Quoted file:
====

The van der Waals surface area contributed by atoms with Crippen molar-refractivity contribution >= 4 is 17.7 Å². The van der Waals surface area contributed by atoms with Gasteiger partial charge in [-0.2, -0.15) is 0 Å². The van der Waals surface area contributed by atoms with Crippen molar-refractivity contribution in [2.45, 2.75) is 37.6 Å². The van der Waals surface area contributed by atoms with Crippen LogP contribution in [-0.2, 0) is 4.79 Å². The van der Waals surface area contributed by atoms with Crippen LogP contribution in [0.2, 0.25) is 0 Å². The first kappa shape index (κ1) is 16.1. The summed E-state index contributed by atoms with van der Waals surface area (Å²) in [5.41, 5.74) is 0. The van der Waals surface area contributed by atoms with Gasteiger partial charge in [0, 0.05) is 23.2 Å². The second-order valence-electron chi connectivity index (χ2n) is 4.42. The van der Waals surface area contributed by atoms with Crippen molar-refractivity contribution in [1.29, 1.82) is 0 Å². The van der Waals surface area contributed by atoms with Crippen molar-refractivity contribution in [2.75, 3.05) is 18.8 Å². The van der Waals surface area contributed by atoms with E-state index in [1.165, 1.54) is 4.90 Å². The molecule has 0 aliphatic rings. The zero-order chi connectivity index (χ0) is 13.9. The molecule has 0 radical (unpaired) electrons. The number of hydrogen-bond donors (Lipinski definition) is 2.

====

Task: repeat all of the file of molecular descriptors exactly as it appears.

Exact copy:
The van der Waals surface area contributed by atoms with Crippen molar-refractivity contribution >= 4 is 17.7 Å². The van der Waals surface area contributed by atoms with Gasteiger partial charge in [-0.2, -0.15) is 0 Å². The van der Waals surface area contributed by atoms with Crippen molar-refractivity contribution in [2.45, 2.75) is 37.6 Å². The van der Waals surface area contributed by atoms with Crippen LogP contribution in [-0.2, 0) is 4.79 Å². The van der Waals surface area contributed by atoms with Crippen LogP contribution in [0.2, 0.25) is 0 Å². The first kappa shape index (κ1) is 16.1. The summed E-state index contributed by atoms with van der Waals surface area (Å²) in [5.41, 5.74) is 0. The van der Waals surface area contributed by atoms with Gasteiger partial charge in [0, 0.05) is 23.2 Å². The second-order valence-electron chi connectivity index (χ2n) is 4.42. The van der Waals surface area contributed by atoms with Crippen molar-refractivity contribution in [1.29, 1.82) is 0 Å². The van der Waals surface area contributed by atoms with Crippen molar-refractivity contribution in [2.75, 3.05) is 18.8 Å². The van der Waals surface area contributed by atoms with E-state index in [1.165, 1.54) is 4.90 Å². The molecule has 0 aliphatic rings. The zero-order chi connectivity index (χ0) is 13.9. The molecule has 0 radical (unpaired) electrons. The number of hydrogen-bond donors (Lipinski definition) is 2.